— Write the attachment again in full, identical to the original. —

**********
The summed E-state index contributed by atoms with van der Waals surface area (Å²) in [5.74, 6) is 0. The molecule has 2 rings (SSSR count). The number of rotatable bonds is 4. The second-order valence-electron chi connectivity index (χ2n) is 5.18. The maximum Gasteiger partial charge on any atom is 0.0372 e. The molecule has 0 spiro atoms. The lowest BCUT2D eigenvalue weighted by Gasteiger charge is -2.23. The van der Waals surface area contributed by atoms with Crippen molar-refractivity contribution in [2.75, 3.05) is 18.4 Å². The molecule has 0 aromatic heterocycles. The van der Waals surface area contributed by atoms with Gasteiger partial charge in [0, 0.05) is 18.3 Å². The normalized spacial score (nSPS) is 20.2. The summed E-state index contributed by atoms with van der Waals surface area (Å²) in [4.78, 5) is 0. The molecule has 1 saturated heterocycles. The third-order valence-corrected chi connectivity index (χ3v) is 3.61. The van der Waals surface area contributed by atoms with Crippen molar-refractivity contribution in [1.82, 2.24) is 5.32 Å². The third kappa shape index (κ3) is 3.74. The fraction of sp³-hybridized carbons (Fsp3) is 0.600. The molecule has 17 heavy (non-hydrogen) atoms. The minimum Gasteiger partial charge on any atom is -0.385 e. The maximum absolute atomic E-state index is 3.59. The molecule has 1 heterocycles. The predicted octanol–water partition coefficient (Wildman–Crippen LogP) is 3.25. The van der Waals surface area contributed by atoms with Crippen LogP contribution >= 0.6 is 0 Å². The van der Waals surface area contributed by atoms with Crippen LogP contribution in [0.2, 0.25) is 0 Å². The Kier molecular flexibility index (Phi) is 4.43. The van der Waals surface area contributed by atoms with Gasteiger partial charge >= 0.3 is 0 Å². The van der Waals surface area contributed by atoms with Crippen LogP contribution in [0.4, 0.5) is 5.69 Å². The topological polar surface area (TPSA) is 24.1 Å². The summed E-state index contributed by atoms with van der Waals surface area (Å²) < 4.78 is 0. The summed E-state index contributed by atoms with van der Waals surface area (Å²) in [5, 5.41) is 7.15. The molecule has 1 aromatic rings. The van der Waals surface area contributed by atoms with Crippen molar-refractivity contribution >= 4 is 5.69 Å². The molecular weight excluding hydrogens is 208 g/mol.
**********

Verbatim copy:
The summed E-state index contributed by atoms with van der Waals surface area (Å²) in [5.74, 6) is 0. The molecule has 2 rings (SSSR count). The number of rotatable bonds is 4. The second-order valence-electron chi connectivity index (χ2n) is 5.18. The maximum Gasteiger partial charge on any atom is 0.0372 e. The molecule has 0 spiro atoms. The lowest BCUT2D eigenvalue weighted by Gasteiger charge is -2.23. The van der Waals surface area contributed by atoms with Crippen molar-refractivity contribution in [2.75, 3.05) is 18.4 Å². The molecule has 0 aromatic heterocycles. The van der Waals surface area contributed by atoms with Gasteiger partial charge in [0, 0.05) is 18.3 Å². The normalized spacial score (nSPS) is 20.2. The summed E-state index contributed by atoms with van der Waals surface area (Å²) in [4.78, 5) is 0. The molecule has 1 saturated heterocycles. The third-order valence-corrected chi connectivity index (χ3v) is 3.61. The van der Waals surface area contributed by atoms with Crippen molar-refractivity contribution in [1.82, 2.24) is 5.32 Å². The third kappa shape index (κ3) is 3.74. The fraction of sp³-hybridized carbons (Fsp3) is 0.600. The molecule has 17 heavy (non-hydrogen) atoms. The minimum Gasteiger partial charge on any atom is -0.385 e. The maximum absolute atomic E-state index is 3.59. The molecule has 1 heterocycles. The predicted octanol–water partition coefficient (Wildman–Crippen LogP) is 3.25. The van der Waals surface area contributed by atoms with Crippen LogP contribution >= 0.6 is 0 Å². The van der Waals surface area contributed by atoms with Crippen LogP contribution in [0.2, 0.25) is 0 Å². The Kier molecular flexibility index (Phi) is 4.43. The van der Waals surface area contributed by atoms with Gasteiger partial charge >= 0.3 is 0 Å². The van der Waals surface area contributed by atoms with Crippen LogP contribution in [0.4, 0.5) is 5.69 Å². The topological polar surface area (TPSA) is 24.1 Å². The summed E-state index contributed by atoms with van der Waals surface area (Å²) < 4.78 is 0. The summed E-state index contributed by atoms with van der Waals surface area (Å²) in [5, 5.41) is 7.15. The molecule has 1 aromatic rings. The van der Waals surface area contributed by atoms with Crippen molar-refractivity contribution >= 4 is 5.69 Å². The molecular weight excluding hydrogens is 208 g/mol.